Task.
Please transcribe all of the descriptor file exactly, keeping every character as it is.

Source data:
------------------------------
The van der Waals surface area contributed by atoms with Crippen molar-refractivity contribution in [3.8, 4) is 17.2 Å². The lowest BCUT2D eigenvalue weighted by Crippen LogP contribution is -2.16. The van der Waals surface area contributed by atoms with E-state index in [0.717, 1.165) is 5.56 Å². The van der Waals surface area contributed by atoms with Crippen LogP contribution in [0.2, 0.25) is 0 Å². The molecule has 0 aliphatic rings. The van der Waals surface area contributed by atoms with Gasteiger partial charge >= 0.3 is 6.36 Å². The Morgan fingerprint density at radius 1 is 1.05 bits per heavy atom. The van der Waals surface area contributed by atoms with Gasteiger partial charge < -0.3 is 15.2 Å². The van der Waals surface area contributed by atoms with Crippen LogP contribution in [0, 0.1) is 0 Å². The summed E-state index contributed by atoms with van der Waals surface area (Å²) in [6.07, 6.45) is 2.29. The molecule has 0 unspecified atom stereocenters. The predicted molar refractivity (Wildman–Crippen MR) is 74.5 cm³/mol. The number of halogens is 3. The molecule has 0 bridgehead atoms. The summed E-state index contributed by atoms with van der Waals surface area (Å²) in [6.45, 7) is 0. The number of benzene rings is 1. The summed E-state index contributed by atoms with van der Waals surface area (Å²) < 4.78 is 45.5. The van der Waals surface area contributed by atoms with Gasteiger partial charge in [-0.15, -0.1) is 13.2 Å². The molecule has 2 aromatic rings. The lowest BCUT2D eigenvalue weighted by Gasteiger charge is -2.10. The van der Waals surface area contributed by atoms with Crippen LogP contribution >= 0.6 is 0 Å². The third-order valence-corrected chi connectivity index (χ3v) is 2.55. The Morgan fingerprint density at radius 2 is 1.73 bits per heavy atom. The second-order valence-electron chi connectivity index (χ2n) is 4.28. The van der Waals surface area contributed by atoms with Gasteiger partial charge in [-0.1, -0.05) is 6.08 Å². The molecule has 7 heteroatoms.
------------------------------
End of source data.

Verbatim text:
The van der Waals surface area contributed by atoms with Crippen molar-refractivity contribution in [3.8, 4) is 17.2 Å². The lowest BCUT2D eigenvalue weighted by Crippen LogP contribution is -2.16. The van der Waals surface area contributed by atoms with E-state index in [0.717, 1.165) is 5.56 Å². The van der Waals surface area contributed by atoms with Crippen LogP contribution in [0.2, 0.25) is 0 Å². The molecule has 0 aliphatic rings. The van der Waals surface area contributed by atoms with Gasteiger partial charge >= 0.3 is 6.36 Å². The Morgan fingerprint density at radius 1 is 1.05 bits per heavy atom. The van der Waals surface area contributed by atoms with Gasteiger partial charge < -0.3 is 15.2 Å². The van der Waals surface area contributed by atoms with Crippen LogP contribution in [0, 0.1) is 0 Å². The summed E-state index contributed by atoms with van der Waals surface area (Å²) in [6.07, 6.45) is 2.29. The molecule has 0 unspecified atom stereocenters. The predicted molar refractivity (Wildman–Crippen MR) is 74.5 cm³/mol. The number of halogens is 3. The molecule has 0 bridgehead atoms. The summed E-state index contributed by atoms with van der Waals surface area (Å²) in [6.45, 7) is 0. The number of benzene rings is 1. The summed E-state index contributed by atoms with van der Waals surface area (Å²) < 4.78 is 45.5. The van der Waals surface area contributed by atoms with Gasteiger partial charge in [-0.15, -0.1) is 13.2 Å². The molecule has 2 aromatic rings. The lowest BCUT2D eigenvalue weighted by Gasteiger charge is -2.10. The van der Waals surface area contributed by atoms with Crippen LogP contribution >= 0.6 is 0 Å². The third-order valence-corrected chi connectivity index (χ3v) is 2.55. The Morgan fingerprint density at radius 2 is 1.73 bits per heavy atom. The second-order valence-electron chi connectivity index (χ2n) is 4.28. The van der Waals surface area contributed by atoms with Gasteiger partial charge in [-0.1, -0.05) is 6.08 Å². The molecule has 7 heteroatoms.